Jumping to Conclusions: When People Decide Based on Insufficient Information
This is a professional note extracted from an online article.
Read more efficiently
Save what inspires you
IDEA EXTRACTED FROM:
The reason people jump to conclusions is the fact that they find it easy.
Fact-checking and 100 percent accuracy on everything they see or observe consume way too much time for a normal person.
Taking mental shortcuts is the path most people choose to jump to conclusions.
People can be biased in many ways and jump into intuitive judgments that may not necessarily be correct. When we need to make a decision quickly, sometimes jumping into a conclusion with insufficient facts maybe the right way to go. Jumping into conclusions becomes problematic when it gets sub-optimal and leads to wrong decisions.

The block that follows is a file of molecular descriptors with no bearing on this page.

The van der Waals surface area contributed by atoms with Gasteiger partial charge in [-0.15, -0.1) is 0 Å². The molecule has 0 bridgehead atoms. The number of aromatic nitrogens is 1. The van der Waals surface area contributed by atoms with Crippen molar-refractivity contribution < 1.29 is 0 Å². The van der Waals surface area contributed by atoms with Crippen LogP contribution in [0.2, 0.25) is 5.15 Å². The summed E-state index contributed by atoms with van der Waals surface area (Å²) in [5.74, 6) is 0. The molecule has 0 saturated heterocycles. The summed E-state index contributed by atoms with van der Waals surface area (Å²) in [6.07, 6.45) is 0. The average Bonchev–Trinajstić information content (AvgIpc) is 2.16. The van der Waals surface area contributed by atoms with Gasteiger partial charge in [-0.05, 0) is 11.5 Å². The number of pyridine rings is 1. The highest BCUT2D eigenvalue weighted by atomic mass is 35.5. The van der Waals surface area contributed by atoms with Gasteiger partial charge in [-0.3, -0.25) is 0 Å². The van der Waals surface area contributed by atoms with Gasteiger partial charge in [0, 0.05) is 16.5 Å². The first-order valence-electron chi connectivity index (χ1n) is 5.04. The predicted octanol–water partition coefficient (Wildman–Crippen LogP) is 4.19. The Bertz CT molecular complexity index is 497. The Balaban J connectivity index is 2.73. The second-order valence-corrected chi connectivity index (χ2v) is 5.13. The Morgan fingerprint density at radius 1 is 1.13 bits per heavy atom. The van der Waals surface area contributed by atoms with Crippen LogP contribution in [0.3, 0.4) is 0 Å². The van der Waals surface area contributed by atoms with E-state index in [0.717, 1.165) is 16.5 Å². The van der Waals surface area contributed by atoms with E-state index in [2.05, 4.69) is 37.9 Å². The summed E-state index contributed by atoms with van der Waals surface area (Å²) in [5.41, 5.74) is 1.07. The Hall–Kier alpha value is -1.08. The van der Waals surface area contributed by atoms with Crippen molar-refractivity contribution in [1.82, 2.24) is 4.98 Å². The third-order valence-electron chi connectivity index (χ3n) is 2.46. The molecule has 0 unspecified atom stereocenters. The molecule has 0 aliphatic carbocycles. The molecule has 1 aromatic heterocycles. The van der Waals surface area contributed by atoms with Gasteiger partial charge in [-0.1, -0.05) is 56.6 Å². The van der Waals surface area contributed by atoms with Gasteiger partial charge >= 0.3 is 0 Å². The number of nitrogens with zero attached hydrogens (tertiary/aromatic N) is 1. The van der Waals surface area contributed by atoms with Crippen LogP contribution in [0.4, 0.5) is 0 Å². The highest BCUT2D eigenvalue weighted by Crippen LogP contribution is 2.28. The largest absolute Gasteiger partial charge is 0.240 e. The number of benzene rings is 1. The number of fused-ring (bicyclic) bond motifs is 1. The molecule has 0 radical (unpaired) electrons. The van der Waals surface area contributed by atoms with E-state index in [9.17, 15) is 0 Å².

This is observed in the medical field(Premature Closure) and in cases of paranormal belief or witchcraft.
Certain factors increase the chances of people jumping into conclusions:
While jumping to conclusions is viewed as a cognitive phenomenon, and is unintentional, it can also be a logical fallacy.
This means that the jumping-to-conclusions bias causes people to jump to conclusions when it comes to their internal reasoning process, which in turn causes them to use the jumping-to-conclusions fallacy in their arguments.